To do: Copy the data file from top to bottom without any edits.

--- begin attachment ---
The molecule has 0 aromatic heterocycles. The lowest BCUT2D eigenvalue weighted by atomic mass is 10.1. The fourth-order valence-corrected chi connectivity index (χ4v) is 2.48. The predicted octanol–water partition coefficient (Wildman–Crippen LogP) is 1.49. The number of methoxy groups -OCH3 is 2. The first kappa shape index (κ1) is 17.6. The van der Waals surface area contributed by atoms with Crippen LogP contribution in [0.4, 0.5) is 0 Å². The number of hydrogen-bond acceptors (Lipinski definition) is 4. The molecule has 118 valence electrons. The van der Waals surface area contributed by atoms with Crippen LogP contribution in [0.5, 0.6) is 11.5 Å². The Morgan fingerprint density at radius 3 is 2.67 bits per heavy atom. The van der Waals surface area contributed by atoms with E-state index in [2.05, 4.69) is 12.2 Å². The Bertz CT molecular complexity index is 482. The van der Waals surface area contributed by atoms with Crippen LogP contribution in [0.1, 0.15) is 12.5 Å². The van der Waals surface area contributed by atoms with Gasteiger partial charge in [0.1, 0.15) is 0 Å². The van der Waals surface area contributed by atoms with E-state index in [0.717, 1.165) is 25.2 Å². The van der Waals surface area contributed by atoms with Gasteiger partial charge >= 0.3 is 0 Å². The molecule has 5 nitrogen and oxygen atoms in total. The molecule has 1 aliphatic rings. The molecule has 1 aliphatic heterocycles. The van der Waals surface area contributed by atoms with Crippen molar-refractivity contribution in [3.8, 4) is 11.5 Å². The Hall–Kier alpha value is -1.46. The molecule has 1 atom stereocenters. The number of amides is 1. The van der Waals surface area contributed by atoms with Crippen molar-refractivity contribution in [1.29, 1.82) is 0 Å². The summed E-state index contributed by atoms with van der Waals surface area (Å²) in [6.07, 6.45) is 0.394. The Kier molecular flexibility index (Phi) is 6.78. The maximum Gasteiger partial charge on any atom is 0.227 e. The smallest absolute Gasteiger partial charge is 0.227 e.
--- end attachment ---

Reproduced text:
The molecule has 0 aromatic heterocycles. The lowest BCUT2D eigenvalue weighted by atomic mass is 10.1. The fourth-order valence-corrected chi connectivity index (χ4v) is 2.48. The predicted octanol–water partition coefficient (Wildman–Crippen LogP) is 1.49. The number of methoxy groups -OCH3 is 2. The first kappa shape index (κ1) is 17.6. The van der Waals surface area contributed by atoms with Crippen LogP contribution in [0.4, 0.5) is 0 Å². The number of hydrogen-bond acceptors (Lipinski definition) is 4. The molecule has 118 valence electrons. The van der Waals surface area contributed by atoms with Crippen LogP contribution in [0.5, 0.6) is 11.5 Å². The Morgan fingerprint density at radius 3 is 2.67 bits per heavy atom. The van der Waals surface area contributed by atoms with E-state index in [2.05, 4.69) is 12.2 Å². The Bertz CT molecular complexity index is 482. The van der Waals surface area contributed by atoms with Crippen LogP contribution in [0.1, 0.15) is 12.5 Å². The van der Waals surface area contributed by atoms with Gasteiger partial charge in [0.1, 0.15) is 0 Å². The van der Waals surface area contributed by atoms with E-state index in [0.717, 1.165) is 25.2 Å². The van der Waals surface area contributed by atoms with Gasteiger partial charge >= 0.3 is 0 Å². The molecule has 5 nitrogen and oxygen atoms in total. The molecule has 1 aliphatic rings. The molecule has 1 aliphatic heterocycles. The van der Waals surface area contributed by atoms with Crippen molar-refractivity contribution in [3.8, 4) is 11.5 Å². The Hall–Kier alpha value is -1.46. The molecule has 1 atom stereocenters. The number of amides is 1. The van der Waals surface area contributed by atoms with Crippen molar-refractivity contribution in [1.29, 1.82) is 0 Å². The summed E-state index contributed by atoms with van der Waals surface area (Å²) in [6.07, 6.45) is 0.394. The Kier molecular flexibility index (Phi) is 6.78. The maximum Gasteiger partial charge on any atom is 0.227 e. The smallest absolute Gasteiger partial charge is 0.227 e.